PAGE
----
This modern-day enslavement of Igbo politics must end.  And I worry as I see the same scenario about to be re-enacted with the February 6th, 2010 Anambra State Governorship elections.  And I say, God forbid.  Chukwu ekwena.  Already, there are invasions of Anambra State by political heavyweights from outside of the State seeking to foist their preferred “Governors” on Ndi Anambra.  Before then , there was an attempt to politically castrate the political organization – the All Progressives Grand Alliance (APGA) which I lead and which currently enjoys the mandate of the people of Anambra State.  That attempt failed.   And the incumbent Governor remains the APGA candidate for the February 6th, 2010 Anambra State Governorship Elections.  Let me assure all gathered here, and the entire people of Nigeria, that I shall be physically out there in the field to ensure that the mandate of Ndi Anambra is not stolen again.  We shall meet the invaders in the field.

A curious observer may ask, “Why Anambra?”  The answer is there – Anambra State was chosen in the best-forgotten days of “garrison politics” in Nigeria as the entry point for the emasculation and enslavement of Igbo politics.  But like Horatio, APGA stands firm at the gate, refusing to yield.  In case we have forgotten, Anambra State was the only state in Nigeria where an incumbent Governor was denied a chance to seek re-election by his political party, in 2003.  In case we have also forgotten, Anambra State was where the political party which I lead, the APGA, won elections in 2003 but the elected Governor was not allowed to exercise the mandate freely given by the people because of scandalous electoral fraud that became a national shame.  The courts declared APGA as the winner of the election – the legal process taking the better part of three years.  Also, it is only in Anambra State where there have been five “Governors” – one elected Governor and others, in the same period.  The other States in Nigeria have had one or at most two Governors.  It is in Anambra State that no Governor has served two terms of office.  And finally, lest we have forgotten, it was the crass impunity and political happenings in Anambra State that incensed our host, Professor Chinua Achebe, to reject publicly with an admonition, a national honour richly deserved by him, but coming from a Presidential hand that was heavily soiled in the Anambra political mess.

Consequently, my firm resolve this time, with the political party to which I belong (i.e. the APGA), is to undertake a state-wide, grassroots community-based campaign and mobilization of Ndi Anambra against electoral malpractices in the February 6th Governorship elections.  We insist that the votes of the people must count.  We insist that the votes shall be counted, recorded and announced at the various polling centers throughout Anambra State.  The people must elect a Governor of their choice.  Ndi Anambra shall not be dictated to from outside – not from Abia, nor from any other geopolitical zone.  Ndi Anambra will not succumb to intimidation.   The invading forces of politicians must retreat from Anambra State.  The state has bled enough.  The hemorrhage must stop.  Let the February 6th, 2010 Anambra State Governorship elections be canvassed by Anambra people, for the people, so that families and communities shall see the faces of traitors and saboteurs among their own.  In the end, let the TRUE WINNER of the elections govern.  My party, APGA, and I will always respect the will of the people.  That is what gives meaning to my life.  When this happens, that is, when the people of Anambra State effectively resist electoral fraud and ensure that the choice of the people emerges as Governor, I will retire.  As I retire, I expect that other Igbo States and the Nigerian nation will do what has to be done to exorcise the demons of electoral malpractices from the 2011 general elections in the country to ensure that these also become free and fair.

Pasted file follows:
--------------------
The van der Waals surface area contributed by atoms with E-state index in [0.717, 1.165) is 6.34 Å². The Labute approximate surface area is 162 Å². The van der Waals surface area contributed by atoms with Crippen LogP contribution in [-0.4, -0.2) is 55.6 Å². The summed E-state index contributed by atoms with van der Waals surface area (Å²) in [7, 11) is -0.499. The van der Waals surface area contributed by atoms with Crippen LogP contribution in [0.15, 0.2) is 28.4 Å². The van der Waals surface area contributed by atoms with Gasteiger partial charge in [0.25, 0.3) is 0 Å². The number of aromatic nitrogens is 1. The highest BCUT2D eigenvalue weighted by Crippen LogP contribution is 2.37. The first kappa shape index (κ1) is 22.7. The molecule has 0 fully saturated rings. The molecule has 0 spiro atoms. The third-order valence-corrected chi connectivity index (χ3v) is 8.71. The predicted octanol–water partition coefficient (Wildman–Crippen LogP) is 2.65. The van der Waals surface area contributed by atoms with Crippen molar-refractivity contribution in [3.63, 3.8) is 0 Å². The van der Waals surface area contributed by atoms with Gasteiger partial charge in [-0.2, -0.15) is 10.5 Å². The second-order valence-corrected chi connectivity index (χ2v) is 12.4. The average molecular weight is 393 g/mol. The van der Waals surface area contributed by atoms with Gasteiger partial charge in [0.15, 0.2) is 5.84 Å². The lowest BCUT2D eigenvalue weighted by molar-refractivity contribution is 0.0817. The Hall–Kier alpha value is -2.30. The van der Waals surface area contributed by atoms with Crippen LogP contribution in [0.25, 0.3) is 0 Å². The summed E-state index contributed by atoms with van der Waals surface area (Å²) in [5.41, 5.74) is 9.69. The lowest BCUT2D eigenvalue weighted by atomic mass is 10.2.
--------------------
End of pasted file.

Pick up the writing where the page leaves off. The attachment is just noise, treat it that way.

Distinguished Ladies and Gentlemen, I thank you for listening.  I thank our host, Professor Chinua Achebe, who in his work titled The Trouble with Nigeria diagnosed our national malaise as the absence of effective leadership, for showing effective leadership by convening this conference.  May God bless him and his family.  May God bless Ndigbo.  May God bless Nigeria.